Dr. Roberta Bondar likens graduating from university to her experience of sitting on the launch pad waiting to be rocketed into space in 1992.
During a Brock University Spring convocation address Friday morning, Canada’s first woman in space told a crowd of graduating students that a world of adventure awaits them.
“You’re right on the edge of that launch platform and I know how that feels,” she said.
Bondar was the world’s first neurologist in space aboard NASA Space Shuttle Discovery for nine days in 1992. During 10 years at NASA, she led an international research team that worked to find links between astronauts recovering from the microgravity of space and neurological illnesses on Earth such as stroke and Parkinson’s disease.
A celebrated landscape photographer, Bondar authored four photo essay books and is co-founder and president of The Roberta Bondar Foundation, which encourages the use of photography to celebrate the natural environment.
Friday morning, she was presented with an honorary doctorate by Brock University President Jack Lightstone.
In her address to a packed house at Ian Beddis Gymnasium, Bondar encouraged the graduands to make the world a better place.
“We have a great opportunity here to interact with the world. Make sure that your legacy is one that is a commitment to society,” she said. “Each and every person in this room has the ability to make change for the better in a positive direction in someone else’s life. What greater gift do we have on this planet than the ability to reach out and help someone else in this journey of life?”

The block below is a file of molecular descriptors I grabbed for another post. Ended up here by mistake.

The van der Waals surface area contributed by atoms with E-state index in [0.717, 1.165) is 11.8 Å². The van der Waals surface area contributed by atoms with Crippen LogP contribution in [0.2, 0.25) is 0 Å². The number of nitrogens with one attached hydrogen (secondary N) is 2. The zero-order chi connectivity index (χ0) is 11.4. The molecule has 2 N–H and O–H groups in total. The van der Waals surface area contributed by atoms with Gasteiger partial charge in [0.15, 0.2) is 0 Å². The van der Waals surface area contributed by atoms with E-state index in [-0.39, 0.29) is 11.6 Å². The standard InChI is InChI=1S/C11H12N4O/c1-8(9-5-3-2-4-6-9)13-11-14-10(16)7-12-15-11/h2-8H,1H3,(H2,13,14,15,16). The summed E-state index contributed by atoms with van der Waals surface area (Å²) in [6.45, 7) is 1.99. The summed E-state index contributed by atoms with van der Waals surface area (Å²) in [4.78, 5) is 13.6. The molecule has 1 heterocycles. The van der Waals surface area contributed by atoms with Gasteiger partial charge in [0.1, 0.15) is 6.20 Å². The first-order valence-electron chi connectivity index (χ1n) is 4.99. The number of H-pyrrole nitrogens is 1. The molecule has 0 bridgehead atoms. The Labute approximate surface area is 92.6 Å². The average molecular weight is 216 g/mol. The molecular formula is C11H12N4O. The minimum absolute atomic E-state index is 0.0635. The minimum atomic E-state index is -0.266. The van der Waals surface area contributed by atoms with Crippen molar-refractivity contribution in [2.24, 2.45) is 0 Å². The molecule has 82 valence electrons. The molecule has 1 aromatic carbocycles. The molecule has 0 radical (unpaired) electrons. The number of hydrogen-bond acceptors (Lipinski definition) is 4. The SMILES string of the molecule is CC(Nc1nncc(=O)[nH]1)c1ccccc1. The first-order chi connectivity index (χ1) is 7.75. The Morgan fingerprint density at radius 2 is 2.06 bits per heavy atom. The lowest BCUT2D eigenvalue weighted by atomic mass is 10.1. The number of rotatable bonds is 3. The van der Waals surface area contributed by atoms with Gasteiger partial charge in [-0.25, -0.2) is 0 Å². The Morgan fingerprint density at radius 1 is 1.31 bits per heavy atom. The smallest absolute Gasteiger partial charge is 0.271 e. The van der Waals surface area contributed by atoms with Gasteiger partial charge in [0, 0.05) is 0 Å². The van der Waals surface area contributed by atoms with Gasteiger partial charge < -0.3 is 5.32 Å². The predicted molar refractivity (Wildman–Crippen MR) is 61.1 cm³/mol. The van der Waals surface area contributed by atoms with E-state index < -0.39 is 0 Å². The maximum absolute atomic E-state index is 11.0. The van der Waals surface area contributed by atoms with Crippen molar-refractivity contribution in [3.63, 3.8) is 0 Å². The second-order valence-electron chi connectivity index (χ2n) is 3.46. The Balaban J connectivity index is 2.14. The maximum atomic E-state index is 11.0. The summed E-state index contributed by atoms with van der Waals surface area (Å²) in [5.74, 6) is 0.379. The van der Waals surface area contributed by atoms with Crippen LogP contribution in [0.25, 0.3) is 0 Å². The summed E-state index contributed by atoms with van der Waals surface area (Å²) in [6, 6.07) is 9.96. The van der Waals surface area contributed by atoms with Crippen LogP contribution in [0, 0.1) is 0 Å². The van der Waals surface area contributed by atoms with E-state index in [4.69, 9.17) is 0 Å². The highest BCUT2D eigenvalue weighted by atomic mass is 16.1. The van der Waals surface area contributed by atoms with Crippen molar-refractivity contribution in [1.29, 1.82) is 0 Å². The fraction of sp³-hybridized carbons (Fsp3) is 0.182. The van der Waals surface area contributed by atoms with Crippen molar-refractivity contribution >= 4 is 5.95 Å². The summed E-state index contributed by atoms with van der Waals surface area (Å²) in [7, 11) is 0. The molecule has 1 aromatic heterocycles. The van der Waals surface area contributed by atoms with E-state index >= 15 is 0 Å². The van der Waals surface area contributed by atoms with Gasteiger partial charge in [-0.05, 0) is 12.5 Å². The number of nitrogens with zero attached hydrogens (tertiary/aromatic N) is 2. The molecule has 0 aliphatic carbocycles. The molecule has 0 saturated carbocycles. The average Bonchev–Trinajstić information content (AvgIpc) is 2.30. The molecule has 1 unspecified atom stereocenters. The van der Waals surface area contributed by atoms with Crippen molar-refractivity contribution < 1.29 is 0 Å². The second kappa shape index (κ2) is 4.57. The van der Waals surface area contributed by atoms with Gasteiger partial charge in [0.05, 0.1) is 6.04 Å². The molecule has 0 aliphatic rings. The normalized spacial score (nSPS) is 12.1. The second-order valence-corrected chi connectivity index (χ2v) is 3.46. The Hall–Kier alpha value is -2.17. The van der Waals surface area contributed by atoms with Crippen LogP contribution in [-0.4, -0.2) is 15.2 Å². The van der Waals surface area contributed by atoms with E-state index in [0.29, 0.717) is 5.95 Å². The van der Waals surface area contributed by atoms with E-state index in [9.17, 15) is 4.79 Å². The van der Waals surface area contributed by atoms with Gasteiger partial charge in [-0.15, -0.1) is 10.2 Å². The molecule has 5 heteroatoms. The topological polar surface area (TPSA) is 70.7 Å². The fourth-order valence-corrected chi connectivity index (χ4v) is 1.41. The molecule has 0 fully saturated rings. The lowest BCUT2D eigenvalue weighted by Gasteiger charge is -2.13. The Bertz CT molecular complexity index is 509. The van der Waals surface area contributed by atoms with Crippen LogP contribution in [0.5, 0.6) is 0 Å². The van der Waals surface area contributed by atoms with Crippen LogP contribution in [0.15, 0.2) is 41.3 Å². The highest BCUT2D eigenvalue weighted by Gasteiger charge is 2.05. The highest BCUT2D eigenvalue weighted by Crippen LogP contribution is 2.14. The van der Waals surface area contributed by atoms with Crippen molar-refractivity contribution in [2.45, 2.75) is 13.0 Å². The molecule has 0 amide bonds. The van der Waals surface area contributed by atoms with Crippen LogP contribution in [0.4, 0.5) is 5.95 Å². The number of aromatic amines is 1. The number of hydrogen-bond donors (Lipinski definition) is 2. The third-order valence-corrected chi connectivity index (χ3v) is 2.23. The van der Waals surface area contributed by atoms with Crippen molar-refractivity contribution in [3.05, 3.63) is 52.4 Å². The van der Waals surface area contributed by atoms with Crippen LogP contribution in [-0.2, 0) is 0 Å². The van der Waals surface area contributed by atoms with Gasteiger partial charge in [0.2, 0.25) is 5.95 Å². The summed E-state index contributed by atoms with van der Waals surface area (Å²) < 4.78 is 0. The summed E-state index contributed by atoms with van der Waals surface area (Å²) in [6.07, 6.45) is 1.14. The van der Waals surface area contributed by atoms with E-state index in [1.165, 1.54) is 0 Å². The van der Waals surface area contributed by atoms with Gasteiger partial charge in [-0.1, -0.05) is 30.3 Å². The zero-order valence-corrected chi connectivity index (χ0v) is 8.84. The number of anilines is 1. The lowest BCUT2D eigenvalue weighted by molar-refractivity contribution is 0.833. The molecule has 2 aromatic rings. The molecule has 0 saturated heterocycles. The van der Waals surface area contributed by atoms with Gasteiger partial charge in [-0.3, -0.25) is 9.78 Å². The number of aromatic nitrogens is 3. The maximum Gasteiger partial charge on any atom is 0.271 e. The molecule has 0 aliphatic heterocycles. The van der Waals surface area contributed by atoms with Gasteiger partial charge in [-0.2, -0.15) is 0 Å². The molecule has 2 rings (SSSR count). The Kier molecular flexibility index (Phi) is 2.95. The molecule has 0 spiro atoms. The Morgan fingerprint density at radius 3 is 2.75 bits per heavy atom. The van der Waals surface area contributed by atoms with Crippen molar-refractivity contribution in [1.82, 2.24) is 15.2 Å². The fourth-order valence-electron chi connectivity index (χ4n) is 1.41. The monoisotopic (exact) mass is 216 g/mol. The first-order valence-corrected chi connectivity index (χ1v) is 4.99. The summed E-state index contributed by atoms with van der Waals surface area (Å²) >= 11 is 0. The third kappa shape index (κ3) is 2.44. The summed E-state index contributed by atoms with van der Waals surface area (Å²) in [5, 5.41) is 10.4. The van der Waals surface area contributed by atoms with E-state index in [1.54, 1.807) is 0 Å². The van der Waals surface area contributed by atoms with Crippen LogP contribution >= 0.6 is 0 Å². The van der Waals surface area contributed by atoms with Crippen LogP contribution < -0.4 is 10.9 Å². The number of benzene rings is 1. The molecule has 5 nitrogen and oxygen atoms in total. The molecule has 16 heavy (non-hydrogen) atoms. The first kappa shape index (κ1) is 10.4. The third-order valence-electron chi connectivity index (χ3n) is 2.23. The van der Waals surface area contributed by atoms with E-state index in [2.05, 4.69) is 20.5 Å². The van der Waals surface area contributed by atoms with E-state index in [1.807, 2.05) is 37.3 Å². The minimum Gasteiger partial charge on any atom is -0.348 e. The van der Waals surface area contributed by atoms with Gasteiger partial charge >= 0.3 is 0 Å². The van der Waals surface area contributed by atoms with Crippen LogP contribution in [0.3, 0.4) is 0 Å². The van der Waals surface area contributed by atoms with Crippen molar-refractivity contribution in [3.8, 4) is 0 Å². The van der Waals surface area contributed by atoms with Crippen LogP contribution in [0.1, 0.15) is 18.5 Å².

People often tell Bondar she was lucky to be the first Canadian woman in space, but she said luck is something that can be created.
“The idea of luck is being prepared for what that luck is … I knew if I wanted to go space, I had to show people I had the right qualifications.”
Aside from her two dozen honorary doctorates, Bondar has four university degrees from 18 years of post-secondary education. She has been named to the Order of Canada and the Order of Ontario, and received the NASA Space Medal. There are also numerous schools, parks and buildings in her name across Canada.
With two faculties sharing the convocation stage Friday, it was a busy day for awarding both student and faculty excellence.
Receiving the Governor General’s Gold Medal Award for being the graduate student with the highest academic standing was Welland’s Kyle Harrison, who completed his Master of Science in Computer Science.
Spirit of Brock Medals were awarded to undergraduates Rachel Isedowo in Mathematics and Science and Saumik Biswas in Applied Health Sciences. Drew Marquardt and Sarah Kennedy were the grad student winners in Mathematics and Science and Applied Health Sciences, respectively.
Dean’s Medals for Applied Health Sciences went to Jonathan Vaantaja (Honours) and Colin Maslink (Pass). Dean’s Medals for Mathematics and Science were awarded to Jakub Subczynski (Honours) and Michael Boekestyn (Pass).
There were also two Faculty Awards for Excellence in Teaching handed out. Department of Physics Assistant Professor Santo D’Agostino was the recipient for the Faculty of Math and Science while Department of Health Sciences Associate Professor Madelyn Law was the recipient for the Faculty of Applied Health Sciences.
Brock University’s Spring Convocation wraps up Saturday with the Faculty of Humanities ceremony at 10 a.m.